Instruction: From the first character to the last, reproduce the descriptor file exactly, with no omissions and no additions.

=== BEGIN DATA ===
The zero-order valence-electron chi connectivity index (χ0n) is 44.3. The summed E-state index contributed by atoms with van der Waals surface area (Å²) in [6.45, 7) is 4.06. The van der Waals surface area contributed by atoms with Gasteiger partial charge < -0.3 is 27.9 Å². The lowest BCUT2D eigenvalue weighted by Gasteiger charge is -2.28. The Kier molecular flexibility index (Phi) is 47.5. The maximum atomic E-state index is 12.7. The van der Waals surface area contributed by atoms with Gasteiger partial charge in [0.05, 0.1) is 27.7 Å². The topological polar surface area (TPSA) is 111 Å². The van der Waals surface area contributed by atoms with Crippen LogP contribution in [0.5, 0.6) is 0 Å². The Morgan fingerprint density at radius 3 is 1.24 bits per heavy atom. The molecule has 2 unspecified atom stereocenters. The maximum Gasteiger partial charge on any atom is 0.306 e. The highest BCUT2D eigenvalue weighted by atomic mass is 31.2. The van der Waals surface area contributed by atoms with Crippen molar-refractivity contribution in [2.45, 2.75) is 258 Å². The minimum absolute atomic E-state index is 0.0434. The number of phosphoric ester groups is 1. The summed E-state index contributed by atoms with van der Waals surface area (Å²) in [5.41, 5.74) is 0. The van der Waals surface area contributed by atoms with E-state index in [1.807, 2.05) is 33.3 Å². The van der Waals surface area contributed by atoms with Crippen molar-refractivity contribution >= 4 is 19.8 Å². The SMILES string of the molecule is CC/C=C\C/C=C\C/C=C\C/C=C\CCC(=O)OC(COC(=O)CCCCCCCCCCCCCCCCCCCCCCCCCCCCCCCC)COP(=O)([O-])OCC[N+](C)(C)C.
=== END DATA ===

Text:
The zero-order valence-electron chi connectivity index (χ0n) is 44.3. The summed E-state index contributed by atoms with van der Waals surface area (Å²) in [6.45, 7) is 4.06. The van der Waals surface area contributed by atoms with Gasteiger partial charge < -0.3 is 27.9 Å². The lowest BCUT2D eigenvalue weighted by Gasteiger charge is -2.28. The Kier molecular flexibility index (Phi) is 47.5. The maximum atomic E-state index is 12.7. The van der Waals surface area contributed by atoms with Gasteiger partial charge in [0.05, 0.1) is 27.7 Å². The topological polar surface area (TPSA) is 111 Å². The van der Waals surface area contributed by atoms with Crippen LogP contribution in [0.5, 0.6) is 0 Å². The Morgan fingerprint density at radius 3 is 1.24 bits per heavy atom. The molecule has 2 unspecified atom stereocenters. The maximum Gasteiger partial charge on any atom is 0.306 e. The highest BCUT2D eigenvalue weighted by atomic mass is 31.2. The van der Waals surface area contributed by atoms with Crippen molar-refractivity contribution in [2.45, 2.75) is 258 Å². The minimum absolute atomic E-state index is 0.0434. The number of phosphoric ester groups is 1. The summed E-state index contributed by atoms with van der Waals surface area (Å²) in [5.41, 5.74) is 0. The van der Waals surface area contributed by atoms with E-state index in [1.807, 2.05) is 33.3 Å². The van der Waals surface area contributed by atoms with Crippen molar-refractivity contribution >= 4 is 19.8 Å². The SMILES string of the molecule is CC/C=C\C/C=C\C/C=C\C/C=C\CCC(=O)OC(COC(=O)CCCCCCCCCCCCCCCCCCCCCCCCCCCCCCCC)COP(=O)([O-])OCC[N+](C)(C)C.